rough red patches

Photo taken through store window with bars crisscrossing over it of a large red pocket knife on a stand with several blades and pieces coming out of it. The store contains many other miscellaneous items and boxes on tables and shelves. There is also an apartment building reflecting off of the glass window in blue light.

rough red patches on our hands
irritated dry skin
signs of pandemic wear on the body
doesn’t matter how much you moisturize
clean your hands clean your hands
clean your hands
wash them until they crack and bleed
stay healthy stay safe
while we run out of tests run out of vaccines
run out of doctors run out of time
while you run and slip on the sidewalk
fifteen feet from home
fifteen minutes after curfew
slip on the ice
land underground
close your curtains tight
not allowed to go outside
not allowed to be outside
not allowed to look outside
stay safe safe safe

I’ve Never Allowed Myself to Only Be a Poet Because I’ve Always Felt That Wasn’t Enough

Photo shot from above of a pile of cigarette butts in a can filled with snow that is sitting on the ground in dirty snow.

I wonder if there’s a difference between a poet and a writer.
They speak of the poet’s heart, but what do they mean?
There are times when prose feels so stilted to me,
When I crave the fluidity of line breaks,
The freedom to not be understood fully,
The convention to break convention,
The magic of diving underwater
To retrieve a poem from within the weeds,
Rather than sitting at a desk,
Keyboard at the ready.

I’ve never allowed myself to only be a poet
Because I’ve always felt that wasn’t enough,
But I am starting to wonder if I’ve been wrong.

I Must Write

Photo taken through a store window of an old toilet surrounded by a bunch of stuff, such as a mini toilet, pipes and parts, a faucet, a pair of glasses, a pipe wrench, a rotary telephone, and more. There is a wooden box at the back of the toilet with the top half of a toy Santa sticking out of it. Apartment buildings are reflected on the top right part of the window in blue light.

I moisturize, prepare my tea.
I turn on my music, put my phone on a box of salt.
I send my cryptic messages about the moon and rust.
I change into clean clothes, remember I have laundry to do.
I allow a song to play through in its entirety.
I open my notebook, realize my lips are chapped.
I get up and go to the bathroom.
I check my phone again even though I know better.
I pause over my desk, lost for a moment.
The blank page is daunting,
But I cannot avoid it any longer.
I am faced with what I have to do.
With every distraction but my mind removed,
I must write.

S-Hooks on the Baker’s Rack

Photo of s-hooks hanging from a metal bar shot from the side and moving away from the camera at an angle to the left. There is a small metal strainer hanging from a hook on the far end. Behind everything, there is a beige wall.

You hang s-hooks on the baker’s rack
One after the other, quick quick,
Before running out the door
With another bag packed.
I look at the hooks rocking in place
And want to see them as a sign that you’ll stay,
But of course, the message I know is coming
Arrives on my phone a few days later.
You’re moving out.
Once again, I’ll have to look for someone else.
The baker’s rack and its rocking s-hooks
Will be going with you.

Maybe You’re Not Special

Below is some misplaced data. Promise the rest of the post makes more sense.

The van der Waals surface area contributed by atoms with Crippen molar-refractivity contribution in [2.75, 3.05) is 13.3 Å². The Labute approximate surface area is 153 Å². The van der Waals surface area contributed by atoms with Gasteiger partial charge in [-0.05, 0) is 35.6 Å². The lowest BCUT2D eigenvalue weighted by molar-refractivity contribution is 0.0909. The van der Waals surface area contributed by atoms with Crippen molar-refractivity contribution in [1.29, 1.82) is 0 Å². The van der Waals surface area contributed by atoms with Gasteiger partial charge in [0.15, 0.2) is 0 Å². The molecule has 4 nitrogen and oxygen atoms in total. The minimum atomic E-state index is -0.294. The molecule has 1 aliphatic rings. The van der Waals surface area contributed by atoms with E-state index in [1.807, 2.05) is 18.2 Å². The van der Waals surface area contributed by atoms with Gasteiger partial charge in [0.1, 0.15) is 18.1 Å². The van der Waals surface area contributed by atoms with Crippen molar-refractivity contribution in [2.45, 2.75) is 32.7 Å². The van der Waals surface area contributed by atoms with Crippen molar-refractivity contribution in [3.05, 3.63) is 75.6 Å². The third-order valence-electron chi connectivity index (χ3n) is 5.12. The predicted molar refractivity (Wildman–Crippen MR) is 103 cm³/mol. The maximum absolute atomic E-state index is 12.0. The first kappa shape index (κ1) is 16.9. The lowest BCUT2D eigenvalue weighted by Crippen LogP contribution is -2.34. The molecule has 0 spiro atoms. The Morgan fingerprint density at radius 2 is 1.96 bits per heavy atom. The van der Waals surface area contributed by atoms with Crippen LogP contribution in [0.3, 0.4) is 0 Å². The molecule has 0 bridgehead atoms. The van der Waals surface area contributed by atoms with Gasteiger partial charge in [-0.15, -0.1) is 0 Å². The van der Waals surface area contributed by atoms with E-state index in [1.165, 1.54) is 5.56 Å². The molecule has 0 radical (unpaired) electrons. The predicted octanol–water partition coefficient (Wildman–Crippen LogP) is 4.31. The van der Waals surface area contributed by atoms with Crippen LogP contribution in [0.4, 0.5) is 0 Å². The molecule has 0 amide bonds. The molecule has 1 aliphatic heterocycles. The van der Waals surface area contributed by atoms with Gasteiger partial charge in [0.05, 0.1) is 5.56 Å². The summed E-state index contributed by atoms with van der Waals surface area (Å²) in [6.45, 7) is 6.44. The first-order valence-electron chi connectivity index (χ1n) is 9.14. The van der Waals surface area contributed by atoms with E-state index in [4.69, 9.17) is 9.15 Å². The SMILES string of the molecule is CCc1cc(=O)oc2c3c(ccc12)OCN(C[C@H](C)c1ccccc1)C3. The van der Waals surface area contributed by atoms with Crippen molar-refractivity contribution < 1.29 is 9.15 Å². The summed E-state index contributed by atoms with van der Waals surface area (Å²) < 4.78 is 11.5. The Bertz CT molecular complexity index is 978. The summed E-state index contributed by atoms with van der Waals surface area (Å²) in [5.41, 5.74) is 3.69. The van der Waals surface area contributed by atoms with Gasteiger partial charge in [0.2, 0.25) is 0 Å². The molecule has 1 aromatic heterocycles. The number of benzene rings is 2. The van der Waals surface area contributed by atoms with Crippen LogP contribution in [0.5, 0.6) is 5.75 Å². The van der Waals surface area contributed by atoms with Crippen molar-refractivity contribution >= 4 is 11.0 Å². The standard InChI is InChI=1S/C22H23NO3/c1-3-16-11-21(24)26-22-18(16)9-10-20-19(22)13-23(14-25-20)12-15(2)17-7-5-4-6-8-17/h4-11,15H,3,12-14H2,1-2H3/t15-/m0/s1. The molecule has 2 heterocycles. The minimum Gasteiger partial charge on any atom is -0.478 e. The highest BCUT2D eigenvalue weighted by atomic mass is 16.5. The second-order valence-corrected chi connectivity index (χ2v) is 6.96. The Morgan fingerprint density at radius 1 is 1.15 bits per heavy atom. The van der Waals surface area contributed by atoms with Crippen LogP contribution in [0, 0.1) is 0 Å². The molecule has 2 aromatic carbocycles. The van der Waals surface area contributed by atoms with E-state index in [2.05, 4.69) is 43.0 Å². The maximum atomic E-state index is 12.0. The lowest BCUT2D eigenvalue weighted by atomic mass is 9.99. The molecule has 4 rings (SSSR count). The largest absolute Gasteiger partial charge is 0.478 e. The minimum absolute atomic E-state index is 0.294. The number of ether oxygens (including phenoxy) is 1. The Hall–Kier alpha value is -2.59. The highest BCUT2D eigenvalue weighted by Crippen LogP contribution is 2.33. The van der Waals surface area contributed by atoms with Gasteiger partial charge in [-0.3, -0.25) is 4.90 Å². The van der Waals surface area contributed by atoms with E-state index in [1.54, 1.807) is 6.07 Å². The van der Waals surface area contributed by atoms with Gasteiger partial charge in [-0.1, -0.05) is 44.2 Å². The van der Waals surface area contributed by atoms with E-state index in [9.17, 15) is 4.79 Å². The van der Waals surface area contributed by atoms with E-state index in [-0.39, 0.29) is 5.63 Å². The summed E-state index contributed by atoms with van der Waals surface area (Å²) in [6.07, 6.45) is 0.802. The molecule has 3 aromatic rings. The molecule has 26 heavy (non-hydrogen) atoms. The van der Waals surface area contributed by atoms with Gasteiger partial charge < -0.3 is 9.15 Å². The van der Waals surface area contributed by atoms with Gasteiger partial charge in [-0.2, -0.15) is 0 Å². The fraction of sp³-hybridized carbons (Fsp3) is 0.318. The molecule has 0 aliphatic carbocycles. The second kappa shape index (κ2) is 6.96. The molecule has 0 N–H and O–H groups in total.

Photo of socks with various stripy patterns on two feet standing on a hardwood floor, shot from above. Red filter over image. White text in the centre reads: "Maybe it's okay to be a regular person." Handle @sage_pantony in white in bottom right corner.

Maybe it’s okay to be a regular person.

Maybe you don’t have to be special, talented, unique, different, or all that interesting.

Maybe you’re not one of those people they’ll tell stories about. Maybe no one will make a movie about your life.

Maybe you’re an average Joe, just some guy out here trying to get by.

Maybe you don’t have to prove anything about yourself to be valuable.

Most of us are regular, average people who aren’t going to do anything outstanding with our lives, and that’s fine.

We’re fed all of these stories about outstanding people, and sure, these people deserve to have their stories told. They can be noteworthy, interesting, and inspiring. Their lives make for good stories! I wonder, however, if this leads many of us to develop a complex where we believe we have to be special. I think most of us regard ourselves as unique and different. Ours is the only consciousness we experience. This can give us the impression that we’re special because we experience ourselves in a special way. But we wouldn’t have the concept of average if most of us weren’t average. We may be under the impression that we’re different or destined for greatness, but does the rest of the world agree? Likely not.

I understand why we celebrate outstanding people. I understand why we’re fascinated by the geniuses, the prodigies, and the gifted. I do worry, however, that our fixation on these folks can lead us to believe that we have to be one of them to matter.

I’m almost thirty. If I were a genius or prodigy, I’d probably know by now. I have about average intelligence, talent, and skills. I’m probably not going to make a huge impact or change the world. My impact will likely remain small, mainly affecting the people in my life, but that’s important too. I still matter. My life is still valuable.

Also, being an outstanding person looks fucking exhausting, while being average is pretty comfortable. I don’t have to prove anything. I don’t have to put a lot of pressure on myself to perform. I’m just a regular guy who’s trying to survive and get some enjoyment out of life. I think I can live with that. I think that’s all most of us need.